Urban Healthcare Initiative Program


What is COPD?

Chronic obstructive pulmonary disease (COPD) is a progressive respiratory disease that makes it harder to breathe over time. The term COPD actually includes two different respiratory conditions, specifically chronic bronchitis and emphysema.


Chronic obstructive pulmonary disease (COPD) is a type of progressive lung disease characterized by long-term respiratory symptoms and airflow limitation. The main symptoms include shortness of breath and a cough. which may or may not produce mucus. COPD progressively worsens, with everydday activities such as walking or dressing becoming difficult. While COPD is incurable, it is preventable and treatable.

The two most common conditions of COPD are emphysema and chronic bronchitis and they have been the two classic COPD phenotypes. Emphysema is defined as enlarged airspaces (alveoli) whose walls have broken down resulting in permanent damage to the lung tissue. Chronic bronchitis is defined as a productive cough that is present for at least three months each year for two years. Both of these conditions can exist without airflow limitation when they are not classed as COPD. Emphysema is just one of the structural abnormalities that can limit airflow and can exist without airflow limitation in a significant number of people. Chronic bronchitis does not always result in airflow limitation but in young adults who smoke the risk of developing COPD is high. Many definitions of COPD in the past included emphysema and chronic bronchitis, but these have never been included in  GOLD report definitions. Emphysema and chronic bronchitis remain the predominant phenotypes of COPD but there is often overlap between them and a number of other phenotypes have also been described.


COPD TRENDS is predominately diagnosed in men and women older than 40 years of age. And even though COPD is more common in men, more women die from this disease each year then men.

The rate of COPD continues to increase worldwide due to smoking and worsening air pollution. While there is no cure for COPD, you can take steps to feel better, stay more active, and slow disease progression.


COPD symptoms often don’t appear until significant lung damage has occurred, and they usually worsen over time, particularly if smoking exposure continues.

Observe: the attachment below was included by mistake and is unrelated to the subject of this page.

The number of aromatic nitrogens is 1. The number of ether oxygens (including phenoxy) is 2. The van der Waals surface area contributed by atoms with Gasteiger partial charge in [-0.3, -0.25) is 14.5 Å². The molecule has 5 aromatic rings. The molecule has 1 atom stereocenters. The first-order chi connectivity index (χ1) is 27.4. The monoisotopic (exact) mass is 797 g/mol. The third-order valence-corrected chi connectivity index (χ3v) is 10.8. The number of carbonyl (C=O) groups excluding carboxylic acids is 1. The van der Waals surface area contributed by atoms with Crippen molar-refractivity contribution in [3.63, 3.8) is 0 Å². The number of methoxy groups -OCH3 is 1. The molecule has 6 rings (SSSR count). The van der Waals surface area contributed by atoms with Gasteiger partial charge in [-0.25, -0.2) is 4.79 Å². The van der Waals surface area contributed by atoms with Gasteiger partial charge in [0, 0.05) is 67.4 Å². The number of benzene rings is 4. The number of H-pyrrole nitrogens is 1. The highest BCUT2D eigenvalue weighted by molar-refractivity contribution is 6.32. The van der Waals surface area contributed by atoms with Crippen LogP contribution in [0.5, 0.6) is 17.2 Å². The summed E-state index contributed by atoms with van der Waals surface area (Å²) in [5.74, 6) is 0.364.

Signs and symptoms of COPD may include:

  • Shortness of breath, especially during physical activities
  • Wheezing
  • Chest tightness
  • A chronic cough that may produce mucus (sputum) that may be clear, white, yellow or greenish
  • Frequent respiratory infections
  • Lack of energy
  • Unintended weight loss (in later stages)
  • Swelling in ankles, feet or legs

People with COPD are also likely to experience episodes called exacerbations, during which their symptoms become worse than the usual day-to-day variation and persist for at least several days.


Chronic obstructive pulmonary disease (COPD) is a chronic inflammatory lung disease that causes obstructed airflow from the lungs. Symptoms include breathing difficulty, cough, mucus (sputum) production and wheezing. It’s typically caused by long-term exposure to irritating gases or particulate matter, most often from cigarette smoke. People with COPD are at increased risk of developing heart disease, lung cancer and a variety of other conditions.

The main cause of COPD in developed countries is tobacco smoking. In the developing world, COPD often occurs in people exposed to fumes from burning fuel for cooking and heating in poorly ventilated homes.

Only some chronic smokers develop clinically apparent COPD, although many smokers with long smoking histories may develop reduced lung function. Some smokers develop less common lung conditions. They may be misdiagnosed as having COPD until a more thorough evaluation is performed.